Now, it's worth noting that the choice to reopen colleges versus reopening local, public K-12 education are significantly different. (To highlight two points: K-12 public schools aren't charging more than $70,000 per year, or bringing in students from various parts of the country.) And I realize that college presidents had few good options here, and that stay-at-home learning poses its own problems, like uneven internet and technology access for students from different socioeconomic backgrounds. And, again, I do believe college students bear some of the responsibility for failure to do their part to contain the virus. But, as an adjunct who has taught at a handful of colleges in the northeast over the past decade, I know that these flubs from top officials aren't isolated.
COVID arrived on the heels of decades of reprehensible behavior from administrators, from the steady trimming of tenure-track jobs and shifting to a reliance on underpaid, tenuously-employed-to-the-point-of-poverty adjuncts; to never-ending hikes in tuition, which have helped fuel a $1.5 trillion national student debt crisis; to pocketing exorbitant salaries that mirror the excessive compensation of corporate CEOs; to continuing to embrace deeply problematic, and yet highly lucrative, athletics programs; to paying fortunes to law firms that specialize in union-busting. Viewed through this lens, the college COVID crisis isn't an aberration, but merely the latest failure from folks who claim to value lofty ideals while exploiting and endangering others and enriching themselves and their institutions.
And, unfortunately, when it comes to campus politics, top officials can be more entrenched than our political leaders. Unlike elected officials, they don't have to answer to voters every two or four or six years, and their largest constituency — the student body — is busy, distracted, and transient, cycling out every four years. Even votes of no-confidence from faculty, like the recent one against the University of Michigan's president Mark Schlissel are "largely symbolic and not binding." With problems this deeply rooted and obscured from the public view, students provide an easy, albeit misguided, target.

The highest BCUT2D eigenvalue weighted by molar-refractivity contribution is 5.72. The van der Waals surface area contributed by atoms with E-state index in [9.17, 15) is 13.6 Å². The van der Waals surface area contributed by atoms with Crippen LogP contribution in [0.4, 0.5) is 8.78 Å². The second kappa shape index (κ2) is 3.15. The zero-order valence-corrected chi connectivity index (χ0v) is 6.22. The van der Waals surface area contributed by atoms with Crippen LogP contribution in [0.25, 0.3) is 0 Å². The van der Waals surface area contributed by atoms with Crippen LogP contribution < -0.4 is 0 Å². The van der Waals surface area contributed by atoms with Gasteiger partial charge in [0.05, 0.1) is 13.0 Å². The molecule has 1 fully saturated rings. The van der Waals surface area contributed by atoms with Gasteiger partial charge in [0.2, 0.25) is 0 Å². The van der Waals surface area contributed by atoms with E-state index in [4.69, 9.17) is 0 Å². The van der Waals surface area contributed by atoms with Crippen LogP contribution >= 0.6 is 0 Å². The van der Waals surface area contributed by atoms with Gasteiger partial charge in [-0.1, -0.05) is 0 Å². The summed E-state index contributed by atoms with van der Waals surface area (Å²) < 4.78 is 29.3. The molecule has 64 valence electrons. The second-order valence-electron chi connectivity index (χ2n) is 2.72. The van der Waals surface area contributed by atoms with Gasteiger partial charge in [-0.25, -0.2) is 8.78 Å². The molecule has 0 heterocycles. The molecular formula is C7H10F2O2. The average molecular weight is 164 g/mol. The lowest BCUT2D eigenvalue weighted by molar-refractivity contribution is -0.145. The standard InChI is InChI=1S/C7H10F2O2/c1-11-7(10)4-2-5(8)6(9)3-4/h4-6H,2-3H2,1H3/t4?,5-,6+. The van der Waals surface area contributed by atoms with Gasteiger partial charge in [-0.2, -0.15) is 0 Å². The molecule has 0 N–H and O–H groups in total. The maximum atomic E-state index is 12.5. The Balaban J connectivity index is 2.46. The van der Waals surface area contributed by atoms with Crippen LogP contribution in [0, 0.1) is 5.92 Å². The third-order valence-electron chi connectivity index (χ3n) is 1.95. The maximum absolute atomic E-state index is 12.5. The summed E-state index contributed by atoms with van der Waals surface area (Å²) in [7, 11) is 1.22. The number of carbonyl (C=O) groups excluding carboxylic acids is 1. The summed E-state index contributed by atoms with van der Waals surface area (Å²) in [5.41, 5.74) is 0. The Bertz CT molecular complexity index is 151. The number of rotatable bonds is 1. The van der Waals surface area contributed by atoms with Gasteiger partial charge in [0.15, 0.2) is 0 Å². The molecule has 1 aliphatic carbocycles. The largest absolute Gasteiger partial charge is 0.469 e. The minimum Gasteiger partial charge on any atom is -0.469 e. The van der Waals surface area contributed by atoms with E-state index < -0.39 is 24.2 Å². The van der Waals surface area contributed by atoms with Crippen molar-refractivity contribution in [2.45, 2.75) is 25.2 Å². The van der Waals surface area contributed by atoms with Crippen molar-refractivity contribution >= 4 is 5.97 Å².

Last year in The Boston Globe I offered some thoughts on how we might hold colleges accountable for bad adjuncting practices. Here's what I'll say now. To my fellow members of the media: Keep money at the forefront of this story. Administrators and other high-level stakeholders have a vested interest in preserving the pre-COVID status quo, both for their own personal careers and the schools' hungry coffers. So, if you, say, run a startlingly bottom-line-focused op-ed about the need to reopen campuses from Brown University President Christina Paxson, like The New York Times did in April, it's important to mention that Paxson will make around $1 million this year, even after her COVID-related pay cut. (Similarly, Purdue University President Mitch Daniels, who wrote in The Washington Post that failing to re-open campuses in the fall would be an "an unacceptable breach of duty," makes more than $900,000 per year.) If you're going to interview University of Michigan head football coach Jim Harbaugh about his support for the return of college football, be sure to note that he makes $7.5 million per year, while the league in which he plays, the Big Ten, rakes in hundreds of millions. These numbers aren't just important to the story; they are the story.
To the parents and the general public, I would encourage not to fall for the sleight of hand taking place when presidents or other public figures publicly shame students. Instead, ask some basic questions. Sure, these kids failed to walk the tightrope of COVID-era campus life. But who set up that tightrope in the first place? And have administrators really been on their best behavior during all of this anyway? It wasn't students who mandated campus-wide Big Brother-style contact-tracing apps with major security vulnerabilities, or tried to prohibit discussions of campus COVID infection rates in classrooms, or set up woefully inadequate dining services for quarantined students, or broke their own campus rules for lockdown and posted on social media about it, or responded to requests for COVID-related refunds with interpretative dances to R.E.M. songs.
Lastly, before you write off today's college students, take a look at the coverage they've produced for campus newspapers, which, as The Washington Post's Elahe Izadi recently noted, is as clear-eyed, righteous, and fearless as anything produced by their professional counterparts. The story — from NYU, Notre Dame, South Carolina, North Carolina — reads differently when you hear it from the students, themselves. This is what leadership looks like.
It's far too early to write a complete history of the COVID outbreak on college campuses. But one early lesson is clear: Administrators have made the problem exponentially worse than any student with a beer-funnel and a TikTok account ever could. The fact that they're shifting blame to the young people they're (handsomely) paid to protect and serve is the true outrage.